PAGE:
Friday, August 13, 2010

All Sorts of Photographers

The digital age has had a huge affect on amateur photography. Remember the shoe box your granny would pull out from the back of the closet? Remember all the black and white photos of the cousins on your uncle's side? If you were lucky enough to have had a fore bearer with an interest in cameras and photography, perhaps your relatives were photo-documented in focus. Perhaps they were even "good" photos. But often the only photos considered worth passing down were the ones taken by the professional photographer, who would have captured the staged images of the "important" life events: bride and groom, the graduate, the family portrait.

Now almost everyone has a digital camera and since the cost of film and developing is no object, we take thousands of photos each. And we take photos of everything: the really good Ruben sandwich we had for lunch, the cat sleeping, the layout of the furniture in the living room, ... I like the idea of having our daily lives documented, not just the big milestones along the way, not just when we are wearing expensive clothes and have our hair parted straight. I don't know that my distant descendant will ever want to look at my digital photo collection, though.

I've had my current camera for three years and i tripped the 10,000 image mark last month. I'm not saying i'm a great photographer, but that kind of practice has to show somehow. I have to hope it does. Pre-digital, not many people could have afforded that much film and developing.

I know a few teenaged girls that take an awful lot of self portrait photos for their FaceBook pages. And they have gotten REALLY good at taking wonderful photographs of themselves. I've tried it. I can't do it. But in their cases, practice has led to perfection.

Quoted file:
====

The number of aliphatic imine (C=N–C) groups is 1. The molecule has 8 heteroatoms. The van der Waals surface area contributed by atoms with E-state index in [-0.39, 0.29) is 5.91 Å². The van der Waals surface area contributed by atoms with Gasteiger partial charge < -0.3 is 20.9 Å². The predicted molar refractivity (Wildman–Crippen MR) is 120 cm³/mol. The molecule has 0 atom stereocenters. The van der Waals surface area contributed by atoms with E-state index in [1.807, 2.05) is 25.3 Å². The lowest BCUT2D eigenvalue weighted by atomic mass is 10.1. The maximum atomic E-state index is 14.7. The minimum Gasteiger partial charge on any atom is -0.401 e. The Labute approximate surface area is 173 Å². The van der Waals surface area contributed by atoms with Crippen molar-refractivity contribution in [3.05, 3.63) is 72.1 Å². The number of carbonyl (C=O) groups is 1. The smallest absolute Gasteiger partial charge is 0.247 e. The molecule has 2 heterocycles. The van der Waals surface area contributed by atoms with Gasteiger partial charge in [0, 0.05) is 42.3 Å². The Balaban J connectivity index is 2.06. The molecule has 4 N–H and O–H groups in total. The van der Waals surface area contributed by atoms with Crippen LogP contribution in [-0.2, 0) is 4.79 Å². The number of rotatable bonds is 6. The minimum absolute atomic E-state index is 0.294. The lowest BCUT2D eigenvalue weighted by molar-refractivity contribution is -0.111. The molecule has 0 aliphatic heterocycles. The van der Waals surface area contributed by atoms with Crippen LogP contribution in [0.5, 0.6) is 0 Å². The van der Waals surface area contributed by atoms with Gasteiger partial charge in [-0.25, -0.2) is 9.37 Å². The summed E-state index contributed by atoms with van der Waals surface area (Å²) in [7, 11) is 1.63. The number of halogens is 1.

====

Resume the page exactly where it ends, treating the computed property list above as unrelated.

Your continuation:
I think that taking a good photograph is all about observation of the subject and then capturing the subject in such a way that you are communicating something fundamental about the subject to the viewer. When you have a certain amount of experience in taking photographs, you start making creative choices that influence the outcome. Even if you are just looking at your photos and observing that "this one sucks, but this one's ok", you're being artistically discerning, sort of. If you want to look good for your FaceBook shot, you learn from experience about harsh vs. filtered light, 3/4 angle vs. nostril shot, big toothy grin vs. Mona Lisa smile, loud stripes shirt vs. a solid color, stuff in the background vs. simple backdrop.

Considering all the young people snapping photos with digital cameras and cell phones these days, and all the YouTube videographers, I theorize that there are more inadvertent artists amongst us than ever before. Something positive about Generation Y!

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